On a recent Wednesday morning, about a dozen seniors in the suburbs are following their instructor’s every move on a Zoom call. Paul Czajkowski stretches his leg, and the seniors do the same. Then he moves toward his camera and reaches into a bag, pulling a Post-It with a number on it out.
“Ok, Bingo time!,” Czajkowski says. This is Bingocize, a combination of Bingo and exercise. It’s one of the many online classes offered around the Chicago area for senior citizens by the nonprofit White Crane Wellness Center.
The participants all know each other from an adult day program run by Universal Asian Metro Services that they used to attend in person in Vernon Hills.
But when COVID-19 hit hard in March, the center had to shut down. The seniors missed seeing each other daily, and said they started to feel adrift.
Namita Mathur, coordinator of the adult day services program, said she and the staff had to pivot quickly and were able to start offering classes to their seniors online in April. Participant Pravesh Kulshreshtha credits Mathur — and technology — with keeping the community together.
“Zoom is a very big boon to us,” Kulshreshtha said. “We were otherwise passing our days in our houses without any connection to each other.”
While Bingocize might sound lighthearted, what these seniors are doing could be key to physical and their mental health. Experts say isolation and loneliness can be particularly hazardous to the elderly.
A 2020 report by the National Academies of Sciences, Engineering and Medicine, “Social Isolation and Loneliness in Older Adults: Opportunities for the Health Care System,” lays out some alarming statistics: Isolated and lonely adults have a 50% higher chance of developing dementia, a 29% higher chance of coronary heart disease and a 32% higher chance of strokes. They are also at higher risk of hospitalization.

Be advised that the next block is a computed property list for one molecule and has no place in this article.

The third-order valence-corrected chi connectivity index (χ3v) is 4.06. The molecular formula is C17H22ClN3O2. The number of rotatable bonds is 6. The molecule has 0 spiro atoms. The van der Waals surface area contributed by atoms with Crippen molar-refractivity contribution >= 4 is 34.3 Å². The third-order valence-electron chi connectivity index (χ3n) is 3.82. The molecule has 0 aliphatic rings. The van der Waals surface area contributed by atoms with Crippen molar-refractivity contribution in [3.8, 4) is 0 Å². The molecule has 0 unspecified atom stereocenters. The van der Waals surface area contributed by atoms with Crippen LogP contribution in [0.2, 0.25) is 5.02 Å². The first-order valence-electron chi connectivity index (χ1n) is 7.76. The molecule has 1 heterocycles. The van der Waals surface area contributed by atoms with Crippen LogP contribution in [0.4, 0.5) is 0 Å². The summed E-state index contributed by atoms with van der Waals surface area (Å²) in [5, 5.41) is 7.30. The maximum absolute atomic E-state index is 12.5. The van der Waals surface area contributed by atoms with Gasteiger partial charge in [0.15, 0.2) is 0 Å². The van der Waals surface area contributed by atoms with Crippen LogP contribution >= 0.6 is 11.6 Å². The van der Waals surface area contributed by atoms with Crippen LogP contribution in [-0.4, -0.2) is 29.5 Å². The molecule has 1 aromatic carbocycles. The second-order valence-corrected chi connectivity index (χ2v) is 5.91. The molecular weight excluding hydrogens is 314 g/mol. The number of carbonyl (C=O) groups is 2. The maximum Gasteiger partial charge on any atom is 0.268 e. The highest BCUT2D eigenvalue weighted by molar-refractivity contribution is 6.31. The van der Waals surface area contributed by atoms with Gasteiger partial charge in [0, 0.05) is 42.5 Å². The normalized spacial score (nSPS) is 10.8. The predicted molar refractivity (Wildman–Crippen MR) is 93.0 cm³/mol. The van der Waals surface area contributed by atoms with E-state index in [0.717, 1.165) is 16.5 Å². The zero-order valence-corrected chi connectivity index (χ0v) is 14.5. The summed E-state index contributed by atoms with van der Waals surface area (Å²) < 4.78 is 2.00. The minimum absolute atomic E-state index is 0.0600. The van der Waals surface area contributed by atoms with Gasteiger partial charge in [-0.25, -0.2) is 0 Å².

Rosann Corcoran manages counseling services for the Council For Jewish Elderly. Shortly after Illinois’ stay-at-home order, the organization started teletherapy, now covered by Medicare and insurance. Corcoran said they were able to keep treating most of their clients.
“We’re really concerned about identifying [a] more passive death wish, more of the laissez-faire attitude — if I have to live this way, I don’t know how long I want to go on,” she said.
Corcoran says seniors who are largely in isolation during the coronavirus have to fight against a mental, cognitive and physical decline.
“Many of our older adults are not getting out to physical therapy, not getting out to the doctor, not going out for coffee with friends, not going to the senior center,” Corcoran said. “They’re just walking and moving less.”
“Time is not on my side”
Dick Scheiberle is an 87-year old veteran and lives in a senior citizens’ home in Skokie. He’s observed firsthand the devastating impact of being trapped inside.
“I see people here who I used to see who were healthy people,” Scheiberle said. “I saw people who used to be on walkers and canes and now they’re on wheelchairs.”
Scheiberle himself is less mobile and active. Because of restrictions at his facility and failing health, he hasn’t been able to go to the places that matter to him, like the Peggy Notebaert Nature Museum where he volunteered for years. He misses the times his friends from church would take him to a nearby IHOP for pancakes and conversation. And he fears he won’t see those places again.
“Time is not on my side,” he said. “That’s the reason I want to do things while I can, when I can. The time may come where this may not be able to be possible anymore and I want to do it, but I can’t do it because of all the rules here, all the damn rules and regulations.”
Lydia Torrese is a volunteer with Little Brother Friends of the Elderly. She has been visiting Scheiberle for three years now. They used to decorate his room for the holidays. She’d bring over his favorite foods on the way home from work. They’d watch TV and chat. She enjoyed hearing his encyclopedic knowledge of classic films, especially musicals.